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It's now a few days into the New Year.

By now some of you have already lapsed on your resolutions and even more have felt the weight that life has, more or less, gone back to normal. It's in this season the dullness of winter truly becomes known. There is no holiday to look forward to, not gathering to tell ourselves will be perfect this year, no holiday specials promising more than they can deliver. And I am guessing that the result is that many have gone back to daily routine.

Unfortunately for far too many people that call themselves Christians, this means a cycle of fear and anxiety about what is going on. And what will come next. It's something that is far too easy to do. I can often find myself wondering what will come next. And wondering what I need to do to usher in the next season of my life, for I'm willing to bet that the one I'm in at the moment won't go down as one of my favorites.

I could list all the things that cause me to be anxious, to worry, to question what is happening...but I'm willing to bet that you would have you own list. Because as people we live in a world that is filled with brokenness. And whether you want to admit it or not, that involves you life as well. In the middle of this it's easy to begin to focus on everything that is not right, and then, at least for me, one of two things happen more than not.

We can become filled with fear of the future, fear that the way things are is how they will always be, fear of all the times we have failed in the past and project that onto the future, and worst of all...fear that God is not the loving Abba that He told us that He was. Or we can often begin to romanticize the future. We can imagine a life where everything goes just the way we want it to go. Sometime we even imagine a struggle or two, just to pretend it's a real dream. But in the end this is just as damaging to us as being crippled by fear. For when we do this we often become angry at God for not giving us something that He never promised He would.

In the middle of the sermon on the Mount in St. Matthew's gospel account Jesus tell us something quite bold. (As if that wasn't the norm for Jesus) "Therefore do not be anxious, saying, 'What shall we eat"' or 'What shall we drink?' or 'What shall we wear?' For the Gentiles (those considered to be outside the family of God) seek after all these things, and your heavenly Father knows that you need them all. But seek first the kingdom of righteousness. and all these things will be added to you. Therefore, do not be anxious about tomorrow, for tomorrow will be anxious for itself. Sufficient for the day is its own trouble." (Matt 6:31-34)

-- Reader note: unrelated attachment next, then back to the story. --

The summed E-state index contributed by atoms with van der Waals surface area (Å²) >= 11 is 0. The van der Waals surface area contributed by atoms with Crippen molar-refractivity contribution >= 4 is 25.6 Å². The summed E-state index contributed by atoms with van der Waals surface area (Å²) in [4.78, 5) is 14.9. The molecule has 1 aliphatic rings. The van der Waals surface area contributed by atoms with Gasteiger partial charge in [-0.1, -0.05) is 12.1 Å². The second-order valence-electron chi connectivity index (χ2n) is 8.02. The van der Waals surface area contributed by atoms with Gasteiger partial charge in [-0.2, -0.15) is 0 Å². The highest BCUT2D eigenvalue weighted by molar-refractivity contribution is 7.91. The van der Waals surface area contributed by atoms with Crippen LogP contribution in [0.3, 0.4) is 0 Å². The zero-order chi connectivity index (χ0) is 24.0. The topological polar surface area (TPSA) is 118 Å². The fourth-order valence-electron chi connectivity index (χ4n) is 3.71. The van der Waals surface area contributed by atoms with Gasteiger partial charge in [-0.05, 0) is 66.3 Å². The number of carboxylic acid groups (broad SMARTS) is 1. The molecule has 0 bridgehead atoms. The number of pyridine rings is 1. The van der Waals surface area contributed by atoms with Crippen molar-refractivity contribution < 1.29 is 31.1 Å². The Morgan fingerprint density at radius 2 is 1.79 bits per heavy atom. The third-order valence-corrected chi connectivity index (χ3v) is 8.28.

Right before this Jesus had everyone take a look at the birds that were, I imagine, flying overhead as He was preaching. He pointed and told everyone that God in heaven takes care of these birds. And then He looked down. Seeing the flowers around Him. And again, Jesus told the crowd that God in heaven was the one that took care of, and clothed these flowers that would wilt in tomorrows sun.

So often I can find that when I am in these places where I am overdriven with these feeling of anxiousness and fear these words become a way in which to fight the lie that I am speaking to myself. For no matter what it is that is causing me, or you, to be anxious and fearful of what is to come has at it's root a belief that God will not act in the way in which Jesus told us He will.

My fear is that in reading this it will be easy to relate and believe that this is simply the way things are and that it's not that big of a deal. So to put it another way. Often times I think that Jesus is a liar. Or at least that's what my actions bellow out to the world around me. And as we have already covered, you often do the exact same. No matter how you want to 'church' up your words or redirect so it doesn't seem like that big of a deal.

And the way that we combat this is by fighting for what it true. We have to be able to store these words, and others like it, in our hearts and souls so that we can be far from sin. (Ps 119:11) We have to fight to filter every thought that we tell ourselves through the truth of the gospel. (2 Cor. 10:5)

For me it seems to be an almost constant struggle to fight for this type of faith. But I can easily see that when I orient my life around the truth I claim to believe, that I have died with Christ and it is no longer I who live, but Christ in me (Gal. 2:20), I can see the type of faith that Jesus calls me to on the winning side of this daily fight. When I truly believe that the God who created and commands oceans, lightning, supernovas, back holes, and everything in between is my loving Abba who adopted me and told me to come to Him with my every need, thought, and prayer...when I really believe this I find that I pray far more often. And far more honestly. When I spend time to truly read through the Scripture and see the thread of the gospel woven through each verse and story, I find that my heart is more prone to times of personal and corporate worship.

These are very few examples, but I hope you get where I am going with this.

So, no matter how great you have been so far this new year or how great you have screwed up already take heart in truth that Christ has told us. That we have a loving Father who desires to care for our need. That we need not be anxious or fearful of tomorrow, no matter what it might bring. But also remember that these are promises that are given to those who seek, above all else, the Kingdom which was inaugurated in Bethlehem's manger and will be consummated when all creation stands before the White Throne. For when we belong to the Kingdom, we are protected and cared for by the King.

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